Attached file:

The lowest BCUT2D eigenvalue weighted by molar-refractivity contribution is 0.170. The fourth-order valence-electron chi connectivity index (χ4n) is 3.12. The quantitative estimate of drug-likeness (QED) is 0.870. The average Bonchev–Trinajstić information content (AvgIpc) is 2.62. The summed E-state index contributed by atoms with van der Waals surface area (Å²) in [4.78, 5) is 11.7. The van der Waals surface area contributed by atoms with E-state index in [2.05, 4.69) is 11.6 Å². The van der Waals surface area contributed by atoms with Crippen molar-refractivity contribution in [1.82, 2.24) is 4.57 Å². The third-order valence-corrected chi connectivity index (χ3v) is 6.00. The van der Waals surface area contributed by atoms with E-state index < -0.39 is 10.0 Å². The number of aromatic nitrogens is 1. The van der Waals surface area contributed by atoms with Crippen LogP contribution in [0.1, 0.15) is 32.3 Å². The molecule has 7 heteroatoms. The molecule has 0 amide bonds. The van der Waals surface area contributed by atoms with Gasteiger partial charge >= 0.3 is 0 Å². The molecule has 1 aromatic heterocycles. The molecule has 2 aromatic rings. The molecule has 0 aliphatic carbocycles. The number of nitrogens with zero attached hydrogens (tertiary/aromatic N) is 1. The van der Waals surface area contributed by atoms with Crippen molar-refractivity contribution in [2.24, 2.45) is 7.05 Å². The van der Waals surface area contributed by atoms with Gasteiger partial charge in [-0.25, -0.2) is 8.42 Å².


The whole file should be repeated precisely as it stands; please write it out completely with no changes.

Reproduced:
The lowest BCUT2D eigenvalue weighted by molar-refractivity contribution is 0.170. The fourth-order valence-electron chi connectivity index (χ4n) is 3.12. The quantitative estimate of drug-likeness (QED) is 0.870. The average Bonchev–Trinajstić information content (AvgIpc) is 2.62. The summed E-state index contributed by atoms with van der Waals surface area (Å²) in [4.78, 5) is 11.7. The van der Waals surface area contributed by atoms with E-state index in [2.05, 4.69) is 11.6 Å². The van der Waals surface area contributed by atoms with Crippen molar-refractivity contribution in [1.82, 2.24) is 4.57 Å². The third-order valence-corrected chi connectivity index (χ3v) is 6.00. The van der Waals surface area contributed by atoms with E-state index < -0.39 is 10.0 Å². The number of aromatic nitrogens is 1. The van der Waals surface area contributed by atoms with Crippen LogP contribution in [0.1, 0.15) is 32.3 Å². The molecule has 7 heteroatoms. The molecule has 0 amide bonds. The van der Waals surface area contributed by atoms with Gasteiger partial charge >= 0.3 is 0 Å². The molecule has 1 aromatic heterocycles. The molecule has 2 aromatic rings. The molecule has 0 aliphatic carbocycles. The number of nitrogens with zero attached hydrogens (tertiary/aromatic N) is 1. The van der Waals surface area contributed by atoms with Crippen molar-refractivity contribution in [2.24, 2.45) is 7.05 Å². The van der Waals surface area contributed by atoms with Gasteiger partial charge in [-0.25, -0.2) is 8.42 Å².